The drawback of NAS is that filers and servers share the same LAN. As a result, network performance may eventually be affected. When that juncture is reached, it may be remedied by upgrading the LAN and adding higher-grade NAS equipment. A more long-term solution would be to roll out the first SAN.
Simple SANUndoubtedly, the land of the SAN can be forbidding. Continuing with our theme of simplicity, the transition to a SAN can be made smoother by beginning with rapidly maturing iSCSI technology. iSCSI allows the establishment of a SAN over an IP network. Thus, the IT department does not need to learn new protocols or add new skill sets to create a SAN. This also has the advantage of being much less-expensive than an FC SAN.
iSCSI is especially appropriate for companies with IP backbones capable of handling gigabit traffic. While the technology is improving rapidly, it doesn't offer the same speed or capacities as a heavy-duty FC SAN. Similarly, SANs offer higher speeds and throughput than NAS systems. To do this, they offload data traffic to a separate network for storage devices.
On the negative side of the ledger, however, SANs may have difficulty supporting multiple operating systems and platforms. In addition, some users complain about being unable to integrate SAN solutions from different vendors. SANs don't have to be that big to be valuable or affordable, but they are made up of highly specialized components that require strong internal expertise.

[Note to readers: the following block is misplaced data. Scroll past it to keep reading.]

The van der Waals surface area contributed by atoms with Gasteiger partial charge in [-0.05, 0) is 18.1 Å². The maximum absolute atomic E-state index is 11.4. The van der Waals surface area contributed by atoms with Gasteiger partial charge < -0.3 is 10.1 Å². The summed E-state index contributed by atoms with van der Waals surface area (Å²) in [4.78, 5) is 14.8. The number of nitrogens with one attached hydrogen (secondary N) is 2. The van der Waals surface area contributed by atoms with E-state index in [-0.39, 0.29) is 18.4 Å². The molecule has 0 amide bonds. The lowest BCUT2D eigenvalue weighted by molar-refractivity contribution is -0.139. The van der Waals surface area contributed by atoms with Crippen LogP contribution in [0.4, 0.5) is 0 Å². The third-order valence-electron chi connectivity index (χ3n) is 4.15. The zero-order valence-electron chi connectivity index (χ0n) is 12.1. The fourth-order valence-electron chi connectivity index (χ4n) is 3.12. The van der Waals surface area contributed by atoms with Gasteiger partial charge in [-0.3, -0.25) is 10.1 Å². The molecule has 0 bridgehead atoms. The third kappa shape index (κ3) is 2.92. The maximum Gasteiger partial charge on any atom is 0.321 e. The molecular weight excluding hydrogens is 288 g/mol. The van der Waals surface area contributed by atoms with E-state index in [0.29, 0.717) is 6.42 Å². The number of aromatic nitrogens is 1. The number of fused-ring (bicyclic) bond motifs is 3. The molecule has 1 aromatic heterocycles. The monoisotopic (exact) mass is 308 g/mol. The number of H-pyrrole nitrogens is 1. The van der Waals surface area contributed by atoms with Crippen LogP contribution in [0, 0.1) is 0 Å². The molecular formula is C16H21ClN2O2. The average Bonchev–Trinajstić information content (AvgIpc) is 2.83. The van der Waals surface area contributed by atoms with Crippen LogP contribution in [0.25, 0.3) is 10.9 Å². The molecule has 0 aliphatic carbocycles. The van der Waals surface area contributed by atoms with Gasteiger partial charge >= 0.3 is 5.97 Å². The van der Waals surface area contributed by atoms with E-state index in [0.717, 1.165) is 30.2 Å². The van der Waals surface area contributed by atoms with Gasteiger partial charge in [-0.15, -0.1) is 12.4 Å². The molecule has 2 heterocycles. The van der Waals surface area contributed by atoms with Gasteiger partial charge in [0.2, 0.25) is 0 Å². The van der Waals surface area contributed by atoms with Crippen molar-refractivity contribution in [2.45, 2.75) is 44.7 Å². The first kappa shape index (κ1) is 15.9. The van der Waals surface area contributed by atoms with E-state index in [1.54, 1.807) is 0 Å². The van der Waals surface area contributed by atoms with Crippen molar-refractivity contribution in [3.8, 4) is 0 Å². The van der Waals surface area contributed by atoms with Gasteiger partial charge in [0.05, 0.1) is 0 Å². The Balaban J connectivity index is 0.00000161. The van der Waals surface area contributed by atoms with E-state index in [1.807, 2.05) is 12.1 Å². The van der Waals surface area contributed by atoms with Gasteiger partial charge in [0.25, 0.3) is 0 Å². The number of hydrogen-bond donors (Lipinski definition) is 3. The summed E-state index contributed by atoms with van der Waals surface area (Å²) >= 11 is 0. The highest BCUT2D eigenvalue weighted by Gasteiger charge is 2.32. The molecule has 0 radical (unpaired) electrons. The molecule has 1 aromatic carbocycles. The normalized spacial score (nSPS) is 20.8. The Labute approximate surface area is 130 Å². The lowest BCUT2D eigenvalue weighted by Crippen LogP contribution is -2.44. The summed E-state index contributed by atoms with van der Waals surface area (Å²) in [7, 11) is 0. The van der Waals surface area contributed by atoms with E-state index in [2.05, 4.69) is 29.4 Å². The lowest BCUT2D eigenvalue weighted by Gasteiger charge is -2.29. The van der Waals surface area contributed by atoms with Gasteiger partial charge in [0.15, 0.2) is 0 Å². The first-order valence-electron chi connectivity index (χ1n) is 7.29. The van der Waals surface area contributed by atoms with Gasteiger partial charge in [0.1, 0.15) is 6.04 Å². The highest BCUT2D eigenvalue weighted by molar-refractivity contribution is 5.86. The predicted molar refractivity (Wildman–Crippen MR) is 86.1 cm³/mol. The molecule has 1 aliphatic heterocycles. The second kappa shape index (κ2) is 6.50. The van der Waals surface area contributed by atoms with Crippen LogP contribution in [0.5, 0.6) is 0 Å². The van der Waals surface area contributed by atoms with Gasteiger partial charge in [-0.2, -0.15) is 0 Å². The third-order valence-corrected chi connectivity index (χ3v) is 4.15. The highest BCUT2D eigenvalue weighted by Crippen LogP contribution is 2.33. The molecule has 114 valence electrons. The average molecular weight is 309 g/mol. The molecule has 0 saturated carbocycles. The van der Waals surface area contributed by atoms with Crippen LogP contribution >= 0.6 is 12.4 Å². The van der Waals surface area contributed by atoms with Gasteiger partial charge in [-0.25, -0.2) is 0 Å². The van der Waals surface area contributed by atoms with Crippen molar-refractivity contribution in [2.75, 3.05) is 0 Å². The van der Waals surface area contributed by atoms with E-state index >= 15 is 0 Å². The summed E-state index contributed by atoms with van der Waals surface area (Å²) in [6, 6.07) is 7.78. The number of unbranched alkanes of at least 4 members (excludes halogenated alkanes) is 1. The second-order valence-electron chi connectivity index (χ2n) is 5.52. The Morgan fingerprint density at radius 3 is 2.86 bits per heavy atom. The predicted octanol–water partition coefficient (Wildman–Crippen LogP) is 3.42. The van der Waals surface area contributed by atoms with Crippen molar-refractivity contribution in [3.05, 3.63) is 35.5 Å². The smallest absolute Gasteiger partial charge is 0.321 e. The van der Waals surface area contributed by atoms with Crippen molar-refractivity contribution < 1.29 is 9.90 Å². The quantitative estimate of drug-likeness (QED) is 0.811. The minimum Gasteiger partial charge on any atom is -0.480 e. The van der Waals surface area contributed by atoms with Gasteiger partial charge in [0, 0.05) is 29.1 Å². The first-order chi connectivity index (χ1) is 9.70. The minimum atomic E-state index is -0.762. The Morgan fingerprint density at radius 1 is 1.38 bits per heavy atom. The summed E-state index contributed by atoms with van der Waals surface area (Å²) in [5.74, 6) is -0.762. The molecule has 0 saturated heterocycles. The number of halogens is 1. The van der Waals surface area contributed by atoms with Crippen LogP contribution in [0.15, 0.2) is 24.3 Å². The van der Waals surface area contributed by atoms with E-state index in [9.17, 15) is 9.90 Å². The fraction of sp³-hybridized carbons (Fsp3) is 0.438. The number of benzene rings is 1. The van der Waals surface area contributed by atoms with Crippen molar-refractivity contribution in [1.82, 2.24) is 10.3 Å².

Choose WiselyThe basic strategy for storage is to try to stick with the familiar. NAS and iSCSI are good starting points for competent IT departments already familiar with IP networking. FC SANs, on the other hand, should probably be avoided unless you have very large capacity and require the highest possible performance. If so, it is best to recruit a dedicated storage team to wrestle this beast and bend it to your corporate will. Although the cost and complexity are greater in the short term, the potential long-range payoff is greater than with NAS or iSCSI.
And for those that just don't want to involve themselves in yet another IT skill set, managed storage services now cover the entire spectrum. Sometimes it is just less-expensive, easier, or faster to call in the professionals and leave everything to them.
Did You Know?The basic strategy for storage is to try to stick with the familiar. NAS and iSCSI are good starting points for competent IT departments already familiar with IP networking. FC SANs, on the other hand, should probably be avoided unless you have very large capacity and require the highest possible performance.
For the complete article refer to: http://www.webopedia.com/DidYouKnow/Hardware_Software/2006/storage_strategies.asp